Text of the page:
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EH 32 Through the Wardrobe Door:
The Fantasy and Science Fiction of C. S. Lewis
Interim 2005
Take-Home Examinations




Plan to write for 1-2 hours on each exam. This time is for the actual writing. You would do well to spend additional time beforehand creating an outline or a plan for your essay. You may use Lewis's books for these exams, but you may not use your class notes. Expect to write at least 1000 words. You may write by hand in a blue book or you may write with a wordprocessor. If you use a computer, be sure to staple the pages of your essay together.


Exam One

Given and audience of mid-twentieth-century British children, how might Lewis's version of the redemption myth in The Lion, the Witch, and the Wardrobe be more effective than the New Testament account? Remember that, since you will be contrasting two versions of one story, you need to discuss similarities and differences between the two. Organize your material with a clear sense of purpose, and constantly remind yourself that you are writing an essay rather than answering a question. In other words, don't put down thoughts as they come to you but rather make a case, as Lewis does in his essays. It may be useful, as you plan your essay, to think of the ways in which Mere Christianity is designed for adults as you think of the ways in which the novel is designed for children.

Exam Two

Christians, including C.S. Lewis, consider pride to be the deadliest of sins. The Old Testament accounts of Satan's fall as well as Adam and Eve's fall suggest that pride was the core issue ("I would be like the Most High," and "we would be as gods, knowing good and evil"). These characters are all adults, however, and their situations are far from the experience of most 20th-century children. In this second essay exam you will trace the manifestations of pride in all of the human children in the first three Chronicles of Narnia. These, of course, include Peter, Susan, Edmund, Lucy, Eustace, and Caspian. Plan your essay with a point in mind and with an organization that illustrates that point. Remember that some of the children show little pride while others show quite a bit, and remember that pride manifests itself in different ways. In other words, an essay divided into separate sections for each character is not going to be an effective one. Your conclusion (which should draw conclusions, not summarize the previous paragraphs) ought to have something to do with what Aslan says to Lucy and Edmund at the end of The Voyage of the Dawn Treader about why they were introduced to Narnia. Readers are introduced to Narnia, too. What parallels might Lewis have envisioned between the children in the books and the children who would read them?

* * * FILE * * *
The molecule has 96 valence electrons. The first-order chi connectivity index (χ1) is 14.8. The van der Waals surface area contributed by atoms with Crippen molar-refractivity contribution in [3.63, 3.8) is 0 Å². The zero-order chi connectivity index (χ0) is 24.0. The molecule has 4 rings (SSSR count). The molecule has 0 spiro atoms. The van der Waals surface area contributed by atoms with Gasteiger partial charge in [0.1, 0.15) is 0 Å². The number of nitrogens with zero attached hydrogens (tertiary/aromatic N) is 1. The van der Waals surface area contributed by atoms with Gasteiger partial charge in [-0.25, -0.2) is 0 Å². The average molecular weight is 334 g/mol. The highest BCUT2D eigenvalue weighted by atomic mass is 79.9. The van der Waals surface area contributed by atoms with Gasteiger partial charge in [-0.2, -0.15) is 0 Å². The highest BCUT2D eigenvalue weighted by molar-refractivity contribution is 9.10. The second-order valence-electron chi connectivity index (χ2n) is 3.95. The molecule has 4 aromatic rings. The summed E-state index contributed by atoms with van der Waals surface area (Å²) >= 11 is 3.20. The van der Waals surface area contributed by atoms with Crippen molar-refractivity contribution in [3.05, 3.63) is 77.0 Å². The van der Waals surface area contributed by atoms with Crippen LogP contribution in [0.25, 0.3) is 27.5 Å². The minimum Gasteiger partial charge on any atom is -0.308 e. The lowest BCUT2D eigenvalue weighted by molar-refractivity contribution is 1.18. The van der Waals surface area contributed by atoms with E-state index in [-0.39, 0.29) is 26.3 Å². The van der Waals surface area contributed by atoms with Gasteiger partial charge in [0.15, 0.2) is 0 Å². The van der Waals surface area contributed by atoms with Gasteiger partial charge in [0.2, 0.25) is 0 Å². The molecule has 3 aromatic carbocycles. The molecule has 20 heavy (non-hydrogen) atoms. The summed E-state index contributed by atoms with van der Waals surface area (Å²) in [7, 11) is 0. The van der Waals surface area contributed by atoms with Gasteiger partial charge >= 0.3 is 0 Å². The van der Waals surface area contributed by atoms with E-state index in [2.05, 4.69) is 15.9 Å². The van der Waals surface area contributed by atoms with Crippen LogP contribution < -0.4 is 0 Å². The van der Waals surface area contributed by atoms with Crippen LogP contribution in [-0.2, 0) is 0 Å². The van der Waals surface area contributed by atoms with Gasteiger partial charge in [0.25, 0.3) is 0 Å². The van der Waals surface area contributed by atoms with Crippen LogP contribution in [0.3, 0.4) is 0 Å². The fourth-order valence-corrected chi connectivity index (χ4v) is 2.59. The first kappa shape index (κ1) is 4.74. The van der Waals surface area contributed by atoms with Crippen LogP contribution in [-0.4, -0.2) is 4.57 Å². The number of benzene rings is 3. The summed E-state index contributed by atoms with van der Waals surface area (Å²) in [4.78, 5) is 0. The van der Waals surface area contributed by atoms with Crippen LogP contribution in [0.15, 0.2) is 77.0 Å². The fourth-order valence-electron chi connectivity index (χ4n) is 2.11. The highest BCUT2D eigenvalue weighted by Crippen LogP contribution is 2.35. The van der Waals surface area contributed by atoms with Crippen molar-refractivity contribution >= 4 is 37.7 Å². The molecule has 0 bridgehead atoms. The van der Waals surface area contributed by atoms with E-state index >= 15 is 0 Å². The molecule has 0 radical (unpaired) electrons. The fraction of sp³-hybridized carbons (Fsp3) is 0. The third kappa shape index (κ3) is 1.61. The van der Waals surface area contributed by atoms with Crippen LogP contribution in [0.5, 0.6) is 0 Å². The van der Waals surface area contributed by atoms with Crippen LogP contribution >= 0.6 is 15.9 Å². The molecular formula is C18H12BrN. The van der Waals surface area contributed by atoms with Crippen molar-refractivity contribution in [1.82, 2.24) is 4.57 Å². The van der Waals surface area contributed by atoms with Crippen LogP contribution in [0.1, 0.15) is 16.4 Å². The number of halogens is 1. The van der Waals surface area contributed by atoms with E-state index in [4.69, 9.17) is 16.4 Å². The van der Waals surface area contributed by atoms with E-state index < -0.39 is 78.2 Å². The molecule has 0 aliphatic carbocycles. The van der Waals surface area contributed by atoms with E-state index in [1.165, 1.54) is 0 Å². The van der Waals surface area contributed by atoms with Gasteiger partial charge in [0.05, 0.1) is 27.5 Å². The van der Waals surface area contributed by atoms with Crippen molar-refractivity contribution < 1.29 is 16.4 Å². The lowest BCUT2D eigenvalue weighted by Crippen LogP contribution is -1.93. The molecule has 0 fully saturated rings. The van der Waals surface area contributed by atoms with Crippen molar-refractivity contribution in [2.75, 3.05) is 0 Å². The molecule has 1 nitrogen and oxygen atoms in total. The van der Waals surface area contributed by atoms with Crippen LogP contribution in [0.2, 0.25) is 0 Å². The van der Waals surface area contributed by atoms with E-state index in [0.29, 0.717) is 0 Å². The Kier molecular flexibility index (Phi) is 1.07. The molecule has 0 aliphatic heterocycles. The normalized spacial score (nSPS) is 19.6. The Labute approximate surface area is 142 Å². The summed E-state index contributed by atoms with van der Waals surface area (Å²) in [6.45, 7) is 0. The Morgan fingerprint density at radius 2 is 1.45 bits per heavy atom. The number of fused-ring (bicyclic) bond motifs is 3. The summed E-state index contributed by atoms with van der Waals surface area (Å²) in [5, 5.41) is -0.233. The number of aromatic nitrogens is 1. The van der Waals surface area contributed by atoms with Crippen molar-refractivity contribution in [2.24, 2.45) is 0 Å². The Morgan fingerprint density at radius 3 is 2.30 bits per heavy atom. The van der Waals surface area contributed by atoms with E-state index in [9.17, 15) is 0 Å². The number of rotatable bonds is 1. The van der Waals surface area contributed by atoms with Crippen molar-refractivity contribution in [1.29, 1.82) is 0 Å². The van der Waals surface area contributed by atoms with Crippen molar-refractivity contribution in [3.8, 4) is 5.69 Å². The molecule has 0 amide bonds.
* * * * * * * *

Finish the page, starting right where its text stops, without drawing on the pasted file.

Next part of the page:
This should be a substantial essay that will take an hour or more to organize and as much as two hours to write, so plan ahead. Feel free to pick the brains of the other members of your group not only about the details from the novels that would be most useful but also about the effectiveness of the possible organization of your essay. The Honor Code requires you to write and edit the essay by yourself, but good academic writing always grows out of conversations between writers and their peers. Discussions about both the form and the content of essays are, therefore, not only helpful but also honorable.

Exam Three

What has been the most academically meaningful aspect of this Interim project to you and why? Write an essay in which you discuss a new approach to a familiar text, a new text on a familiar topic, a group presentation or discussion, a lecture, a writing experience, or some other academic activity that you found meaningful in the past three weeks. In this essay you will have to use first-person pronouns, and you will have to offer some background about yourself in order to explain the "why" part. Remember always, however, that the subject must be academic: in other words, your focus should be not on what this project has reinforced in you but what it has introduced you to in terms of literary study. If it helps, I recommend following an essay structure that I often assign to my classes: the "what, how, why" essay. The "what" part is the meaningful aspect of the course. The "how" part is the method or the vehicle by which this aspect of the project became meaningful. The "why" part is those particular things about you that made you interested, appreciative, or receptive. Think of the "what" part as your introduction, the "how" part as your body paragraphs, and the "why" part as your conclusion -- a conclusion that consists of several paragraphs.

Remember that, as your primary audience, I may be familiar with the material of the course but I do not know much if anything about you personally outside of what I have seen and heard in class. Imagine a wider audience than me, however (do not write this as a letter to me) --- perhaps the student body reading your paper as a feature article in the Hilltop News. You cannot count on your audience to know what you mean if you do not give specific examples in both the "how" and "why" parts.


John D. Tatter, Birmingham-Southern College, jtatter@bsc.edu